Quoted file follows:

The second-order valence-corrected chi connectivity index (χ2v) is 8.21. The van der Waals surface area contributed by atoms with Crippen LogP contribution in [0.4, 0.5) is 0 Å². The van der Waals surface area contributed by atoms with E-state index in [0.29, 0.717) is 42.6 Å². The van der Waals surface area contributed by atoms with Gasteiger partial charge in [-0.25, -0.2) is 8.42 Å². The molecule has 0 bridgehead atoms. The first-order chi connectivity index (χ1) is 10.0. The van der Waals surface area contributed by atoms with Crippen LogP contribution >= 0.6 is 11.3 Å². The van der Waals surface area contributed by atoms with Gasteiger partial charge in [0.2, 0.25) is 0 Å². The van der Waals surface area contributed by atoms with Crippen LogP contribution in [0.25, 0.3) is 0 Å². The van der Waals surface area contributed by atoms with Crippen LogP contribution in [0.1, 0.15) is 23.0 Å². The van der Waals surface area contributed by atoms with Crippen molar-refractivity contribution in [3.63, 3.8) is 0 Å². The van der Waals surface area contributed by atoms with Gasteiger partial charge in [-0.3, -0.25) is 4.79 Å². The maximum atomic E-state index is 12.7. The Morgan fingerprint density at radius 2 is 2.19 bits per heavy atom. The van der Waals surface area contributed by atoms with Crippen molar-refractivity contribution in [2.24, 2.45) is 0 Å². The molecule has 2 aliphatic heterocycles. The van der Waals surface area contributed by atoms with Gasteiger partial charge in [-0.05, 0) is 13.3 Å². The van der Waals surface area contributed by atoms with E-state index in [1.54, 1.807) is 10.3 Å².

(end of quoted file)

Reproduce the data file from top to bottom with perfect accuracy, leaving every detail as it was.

The second-order valence-corrected chi connectivity index (χ2v) is 8.21. The van der Waals surface area contributed by atoms with Crippen LogP contribution in [0.4, 0.5) is 0 Å². The van der Waals surface area contributed by atoms with E-state index in [0.29, 0.717) is 42.6 Å². The van der Waals surface area contributed by atoms with Gasteiger partial charge in [-0.25, -0.2) is 8.42 Å². The molecule has 0 bridgehead atoms. The first-order chi connectivity index (χ1) is 10.0. The van der Waals surface area contributed by atoms with Crippen LogP contribution >= 0.6 is 11.3 Å². The van der Waals surface area contributed by atoms with Gasteiger partial charge in [0.2, 0.25) is 0 Å². The van der Waals surface area contributed by atoms with Crippen LogP contribution in [0.25, 0.3) is 0 Å². The van der Waals surface area contributed by atoms with Crippen LogP contribution in [0.1, 0.15) is 23.0 Å². The van der Waals surface area contributed by atoms with Crippen molar-refractivity contribution in [3.63, 3.8) is 0 Å². The van der Waals surface area contributed by atoms with Gasteiger partial charge in [-0.3, -0.25) is 4.79 Å². The maximum atomic E-state index is 12.7. The Morgan fingerprint density at radius 2 is 2.19 bits per heavy atom. The van der Waals surface area contributed by atoms with Crippen molar-refractivity contribution in [2.24, 2.45) is 0 Å². The molecule has 2 aliphatic heterocycles. The van der Waals surface area contributed by atoms with Gasteiger partial charge in [-0.05, 0) is 13.3 Å². The van der Waals surface area contributed by atoms with E-state index in [1.54, 1.807) is 10.3 Å².